The Future, my goodness.

Lemon. It needs lemon.

Life can be difficult when there are too many choices even when I’m very grateful to have them. I know a number of opportunities will be available should I summon enough motivation to find them. The problem is I can see myself being perfectly happy in very different environments, so how exactly does one choose? I’m not characterized by indecisiveness, not really, but have been known to stare down a menu for days. Maybe I need to take some advice from Joe Jackson after all.[1]

Though it’s tempting to continue a stream of consciousness ramble on my personal omgfuturewhattodoAAAAH[2], the world has much bigger dilemmas on the same subject – the future. A very worrying series of news surfaced today beginning with rubbish.[3] Nearly half of Municipal Solid Waste today is generated by cities in OECD countries, according to a new World Bank report. Did you know urban Canada throws away more than 2 kilograms of stuff per person per day? Image search ‘garbage dump’ before you throw anything recyclable or reusable away!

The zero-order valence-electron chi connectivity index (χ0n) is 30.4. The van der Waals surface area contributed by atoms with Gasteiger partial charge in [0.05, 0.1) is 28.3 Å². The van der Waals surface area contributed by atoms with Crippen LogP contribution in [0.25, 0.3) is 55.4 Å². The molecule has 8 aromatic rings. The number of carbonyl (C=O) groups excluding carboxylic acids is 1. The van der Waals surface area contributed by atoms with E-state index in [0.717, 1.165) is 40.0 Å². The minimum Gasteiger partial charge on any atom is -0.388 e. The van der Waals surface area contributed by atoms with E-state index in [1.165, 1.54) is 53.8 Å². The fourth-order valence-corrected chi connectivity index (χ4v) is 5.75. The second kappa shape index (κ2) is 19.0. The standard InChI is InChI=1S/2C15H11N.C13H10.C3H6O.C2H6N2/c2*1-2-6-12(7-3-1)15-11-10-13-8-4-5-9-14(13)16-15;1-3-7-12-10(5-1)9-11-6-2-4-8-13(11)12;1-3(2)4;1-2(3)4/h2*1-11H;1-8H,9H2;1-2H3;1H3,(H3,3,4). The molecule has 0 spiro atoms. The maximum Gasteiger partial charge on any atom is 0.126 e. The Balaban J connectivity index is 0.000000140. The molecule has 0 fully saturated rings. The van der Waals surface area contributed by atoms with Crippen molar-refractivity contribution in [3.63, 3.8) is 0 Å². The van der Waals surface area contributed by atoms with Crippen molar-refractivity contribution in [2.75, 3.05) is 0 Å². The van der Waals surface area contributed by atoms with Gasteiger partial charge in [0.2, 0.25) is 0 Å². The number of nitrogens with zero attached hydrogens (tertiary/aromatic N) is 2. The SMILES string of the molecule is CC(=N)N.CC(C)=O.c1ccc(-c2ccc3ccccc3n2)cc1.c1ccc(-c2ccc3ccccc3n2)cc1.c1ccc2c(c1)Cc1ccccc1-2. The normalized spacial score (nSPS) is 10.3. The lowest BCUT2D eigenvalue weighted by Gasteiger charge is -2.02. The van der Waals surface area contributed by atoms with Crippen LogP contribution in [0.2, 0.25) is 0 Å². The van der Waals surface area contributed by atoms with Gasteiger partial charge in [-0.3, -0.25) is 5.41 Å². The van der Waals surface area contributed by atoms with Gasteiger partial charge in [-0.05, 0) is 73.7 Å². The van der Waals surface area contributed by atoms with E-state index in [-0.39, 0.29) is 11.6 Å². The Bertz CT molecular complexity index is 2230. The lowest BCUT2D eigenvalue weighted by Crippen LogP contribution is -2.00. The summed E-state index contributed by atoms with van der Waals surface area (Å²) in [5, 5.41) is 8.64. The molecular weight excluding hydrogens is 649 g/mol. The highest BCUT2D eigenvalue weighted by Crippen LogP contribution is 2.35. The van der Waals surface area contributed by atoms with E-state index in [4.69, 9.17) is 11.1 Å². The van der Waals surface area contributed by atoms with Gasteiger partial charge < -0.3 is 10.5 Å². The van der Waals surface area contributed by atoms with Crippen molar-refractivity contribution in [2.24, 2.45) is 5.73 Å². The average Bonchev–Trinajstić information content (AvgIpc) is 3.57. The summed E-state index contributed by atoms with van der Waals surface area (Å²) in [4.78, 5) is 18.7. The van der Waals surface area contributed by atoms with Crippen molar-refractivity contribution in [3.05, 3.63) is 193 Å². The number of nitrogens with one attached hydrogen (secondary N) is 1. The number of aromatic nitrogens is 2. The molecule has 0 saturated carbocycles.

Next up, the end of the world as we know it is coming. A new article was published in Nature titled “Approaching a state shift in Earth’s biosphere”. It is the interdisciplinary work of more than 20 professors of biology, zoology, geosciences and biophysics. The title itself doesn’t ring alarm bells but reading on:

“Localized ecological systems are known to shift abruptly and irreversibly from one state to another when they are forced across critical thresholds. Here we review evidence that the global ecosystem as a whole can react in the same way and is approaching a planetary-scale critical transition as a result of human influence.”